96 well plate 'cover-slips'

Hello. I am reading a paper about TIRF / STORM and the authors state they put fluo beads on a PLL coated 96 well plate. They later talk about the ‘coverslips’ the beads are on.

Silly question perhaps but it is ‘normal’ for fluo / cell culture people to refer to the bottom of their 96 well plates as ‘coverslips’ because I can’t understand that term any other way for such experiments?

(PS I have never worked with 96 well plates or cell cultures so forgive my ignorance if this is a dumb question).


There are glass-bottom multi-well plates such as: 96 Well glass bottom plate with high performance #1.5 cover glass | Cellvis
The bottom of the plate is effectively a large coverslip that is sealed around each well. My guess would be that this is what the authors are referring to and the “coverslip” is the glass bottom of the multi-well plate.


Thank you - that sounds reasonable. I just needed someone who uses these things to say it!

Hi @P_Tadrous,

Just wanted to chime in and share that as someone who regularly uses 96 well plates (in fact, the exact ones @dmahecic linked above :sunglasses:) for cell and fluorescent bead imaging, I do not generally refer to the plates as coverslips and I would not call it normal practice to do so. I also agree with @dmahecic that it is likely the authors used “coverslip” terminology when they meant to say the “individual well glass”, but they should also clarify in the methods section what materials they are using.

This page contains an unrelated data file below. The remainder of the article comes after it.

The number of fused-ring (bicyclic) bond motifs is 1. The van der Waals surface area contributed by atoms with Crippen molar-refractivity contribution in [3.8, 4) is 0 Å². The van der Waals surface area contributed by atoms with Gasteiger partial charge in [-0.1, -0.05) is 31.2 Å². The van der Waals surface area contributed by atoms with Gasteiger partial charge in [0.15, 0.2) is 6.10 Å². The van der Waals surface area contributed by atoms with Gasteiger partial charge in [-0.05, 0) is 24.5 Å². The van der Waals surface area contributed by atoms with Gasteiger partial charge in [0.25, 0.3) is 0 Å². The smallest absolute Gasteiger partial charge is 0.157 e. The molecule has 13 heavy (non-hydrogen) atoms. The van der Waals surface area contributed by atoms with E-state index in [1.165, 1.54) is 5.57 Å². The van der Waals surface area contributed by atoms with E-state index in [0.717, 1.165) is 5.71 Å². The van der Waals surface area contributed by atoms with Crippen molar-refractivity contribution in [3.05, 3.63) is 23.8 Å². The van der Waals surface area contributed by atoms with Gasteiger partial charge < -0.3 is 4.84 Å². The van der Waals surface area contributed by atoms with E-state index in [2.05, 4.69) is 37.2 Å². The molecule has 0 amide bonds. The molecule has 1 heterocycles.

I point this out because in some cases, particularly for TIRF imaging of immune cells, it is very common for people to assemble multi-well imaging chambers with glass coverslips they clean/pretreat for downstream glass functionalization. In this case, “coverslip” would be an intentional term used, and the 96 well aspect would be an interesting detail in the paper. Generally this approach is used for assembling 8-18 well plates (such as Ibidi stick on chambers) and not 96+ well plates, but there are commercially available options with higher well counts, such as those from Microsurfaces. These details theoretically would be in the methods section for the imaging sample prep, so it might be worth it to double check!

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Thanks for this practical detail. The authors were mostly physicists building some custom microscope and I was actually peer reviewing the paper because of my work in custom microscope building and optics and, well, the coverslip thing was the least of its issues - but if I get to see the revised manuscript I will take these things into account - but I did recommend they flesh out their materials and methods in regards to this experiment anyway.